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By Sherry Posnick-Goodwin

In 2020, when truth proved stranger than fiction, two CTA members wrote books designed to help students cope with the strange new world, which includes sheltering in place, social distancing, mask wearing and online learning. These books can be used as a resource to help students cope with today’s challenges — or serve as “memory books” in the future, so students can recall how they bravely lived and learned during unprecedented times.

Mask or No Mask, One Thing Is True… I Am Your Teacher and I’m Here for You!

By Kristin Studt
Kristin Studt

Kristin Studt

Westside Union Teachers Association member Kristin Studt, a first grade teacher at Gregg Anderson Academy in Palmdale, wanted to let her s tudents know how much she cared about them. After the 2019-20 school year ended, she wrote a book that is beautifully illustrated by Noé Garcia, whose children attend the school.


Covid book mask or no masksThe book depicts the heartbreak of saying goodbye last March (“I saw your sweet faces, held back a tear, because I felt in my heart things would be different for the rest of this year”) and then shows the amazing resilience that followed (“We all heard the news, quickly shifted gears, and figured out how to do distance learning for the rest of the year”). Playground closures, drive-by birthday parties and working from home are also highlighted.

“I wanted to let students know that we are going through strange times, and I will do my best to help them learn and be there for them.”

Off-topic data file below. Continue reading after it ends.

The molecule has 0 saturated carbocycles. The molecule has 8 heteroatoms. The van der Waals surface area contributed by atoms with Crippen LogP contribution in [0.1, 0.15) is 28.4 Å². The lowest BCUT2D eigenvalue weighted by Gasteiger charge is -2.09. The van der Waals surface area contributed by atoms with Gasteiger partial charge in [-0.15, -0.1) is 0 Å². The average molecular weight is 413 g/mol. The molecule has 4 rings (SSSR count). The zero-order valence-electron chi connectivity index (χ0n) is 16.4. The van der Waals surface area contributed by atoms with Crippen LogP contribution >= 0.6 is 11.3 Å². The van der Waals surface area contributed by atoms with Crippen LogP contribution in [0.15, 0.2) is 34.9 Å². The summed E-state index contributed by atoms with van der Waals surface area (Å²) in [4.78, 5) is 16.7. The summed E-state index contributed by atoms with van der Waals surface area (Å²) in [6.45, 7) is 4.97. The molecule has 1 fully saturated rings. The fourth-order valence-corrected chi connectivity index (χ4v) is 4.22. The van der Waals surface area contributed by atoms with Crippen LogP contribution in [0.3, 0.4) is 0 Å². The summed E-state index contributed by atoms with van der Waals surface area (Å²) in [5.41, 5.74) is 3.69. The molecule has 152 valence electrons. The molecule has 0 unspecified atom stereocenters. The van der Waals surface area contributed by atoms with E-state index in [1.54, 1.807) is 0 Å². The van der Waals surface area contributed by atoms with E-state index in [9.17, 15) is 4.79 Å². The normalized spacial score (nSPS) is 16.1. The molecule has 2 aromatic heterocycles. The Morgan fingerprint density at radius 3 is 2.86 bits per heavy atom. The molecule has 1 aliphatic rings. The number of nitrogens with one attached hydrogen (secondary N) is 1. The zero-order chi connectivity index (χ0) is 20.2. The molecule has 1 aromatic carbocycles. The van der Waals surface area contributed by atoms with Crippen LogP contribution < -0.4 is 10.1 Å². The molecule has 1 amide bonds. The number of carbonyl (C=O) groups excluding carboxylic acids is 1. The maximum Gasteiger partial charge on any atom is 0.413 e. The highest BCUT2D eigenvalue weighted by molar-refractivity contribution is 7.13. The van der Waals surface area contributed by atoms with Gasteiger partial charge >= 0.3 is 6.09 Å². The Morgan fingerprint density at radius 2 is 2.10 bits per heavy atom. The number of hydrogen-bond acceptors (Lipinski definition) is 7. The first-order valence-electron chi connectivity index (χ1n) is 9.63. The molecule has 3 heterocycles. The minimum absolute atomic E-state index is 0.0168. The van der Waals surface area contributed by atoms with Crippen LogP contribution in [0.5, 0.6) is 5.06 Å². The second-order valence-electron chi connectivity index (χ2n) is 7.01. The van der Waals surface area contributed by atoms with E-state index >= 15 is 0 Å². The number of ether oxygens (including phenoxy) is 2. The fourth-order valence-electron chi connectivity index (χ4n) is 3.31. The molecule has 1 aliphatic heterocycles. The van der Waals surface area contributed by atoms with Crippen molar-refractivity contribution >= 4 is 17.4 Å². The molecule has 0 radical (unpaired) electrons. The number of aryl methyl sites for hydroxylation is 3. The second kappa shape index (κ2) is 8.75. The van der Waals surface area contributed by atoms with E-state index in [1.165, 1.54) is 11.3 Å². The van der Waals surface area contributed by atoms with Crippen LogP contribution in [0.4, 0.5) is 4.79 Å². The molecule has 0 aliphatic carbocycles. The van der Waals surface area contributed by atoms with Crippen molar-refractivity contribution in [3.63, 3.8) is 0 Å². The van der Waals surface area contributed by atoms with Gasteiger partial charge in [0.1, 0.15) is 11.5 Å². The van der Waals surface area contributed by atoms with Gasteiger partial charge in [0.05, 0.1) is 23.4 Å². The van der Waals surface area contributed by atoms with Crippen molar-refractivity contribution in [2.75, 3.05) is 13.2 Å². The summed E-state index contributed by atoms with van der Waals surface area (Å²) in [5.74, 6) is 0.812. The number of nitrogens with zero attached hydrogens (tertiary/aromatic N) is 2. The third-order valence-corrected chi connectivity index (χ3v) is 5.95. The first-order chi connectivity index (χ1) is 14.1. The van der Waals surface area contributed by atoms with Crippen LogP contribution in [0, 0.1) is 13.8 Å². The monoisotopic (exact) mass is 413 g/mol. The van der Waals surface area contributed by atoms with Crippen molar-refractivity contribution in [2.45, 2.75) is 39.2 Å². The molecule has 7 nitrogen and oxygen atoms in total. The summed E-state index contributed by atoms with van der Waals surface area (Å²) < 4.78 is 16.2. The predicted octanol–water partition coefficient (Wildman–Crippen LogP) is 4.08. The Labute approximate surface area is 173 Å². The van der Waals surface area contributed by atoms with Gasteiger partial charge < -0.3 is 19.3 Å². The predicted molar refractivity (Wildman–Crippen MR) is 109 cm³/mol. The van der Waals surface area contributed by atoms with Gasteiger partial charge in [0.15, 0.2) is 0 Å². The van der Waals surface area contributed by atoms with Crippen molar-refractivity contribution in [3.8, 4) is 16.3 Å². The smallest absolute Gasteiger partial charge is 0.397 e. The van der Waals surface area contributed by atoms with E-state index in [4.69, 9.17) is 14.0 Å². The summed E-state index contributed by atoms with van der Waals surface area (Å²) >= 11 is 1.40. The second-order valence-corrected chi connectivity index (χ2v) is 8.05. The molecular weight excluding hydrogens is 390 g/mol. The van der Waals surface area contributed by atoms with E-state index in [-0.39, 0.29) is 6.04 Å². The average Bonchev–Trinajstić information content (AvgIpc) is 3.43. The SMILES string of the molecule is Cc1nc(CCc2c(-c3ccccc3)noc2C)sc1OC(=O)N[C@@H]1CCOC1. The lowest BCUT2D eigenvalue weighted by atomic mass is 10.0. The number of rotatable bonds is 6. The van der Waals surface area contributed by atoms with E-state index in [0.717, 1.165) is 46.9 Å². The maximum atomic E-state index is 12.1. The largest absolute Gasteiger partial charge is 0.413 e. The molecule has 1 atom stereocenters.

Mask or no Mask

Studt and her book have been featured on KTLA television news. Holding back tears, she read the book to her new students this fall, and they loved it. The digital book is available at here.



Once Upon a Time There Was COVID-19

By Cara Nicoletti
Cara Nicoletti

Cara Nicoletti

Fruitvale Teachers Association member Cara Nicoletti, a fourth grade teacher at Quailwood Elementary School in Bakersfield, wrote and illustrated this book for  her students — and for posterity.

“I wanted my students to know how much they meant to me,” says Nicoletti, who has taught for 21 years. “I wanted to give them something personal they could have for the rest of their lives. We went through things together that people have never experienced before. In a way, it really is like a fairy tale, so I had fun with the title and used Once Upon a Time.”

Once Upon a Time There was COVID-19


Her book, published this past summer, chronicles the trials and tribulations of the pandemic, from schools shutting down to kids feeling lonely and missing their friends to the stress of working at home. But it also shows the positive side of distance learning, describing fun activities such as sidewalk chalk-drawing contests, creating videos, and making homemade butter by shaking heavy cream in mason jars.

Her book shows another silver lining: families spending more quality time together doing things like baking, playing games and creating TikTok videos.

“I wanted to give them something personal they could have for the rest of their lives.”

COVID-19 by Nicoletti

Nicoletti and her book were featured on Bakersfield television stations. She gave each student a copy as a gift, and they loved it so much she decided to self-publish a paperback version. It is available on Amazon.

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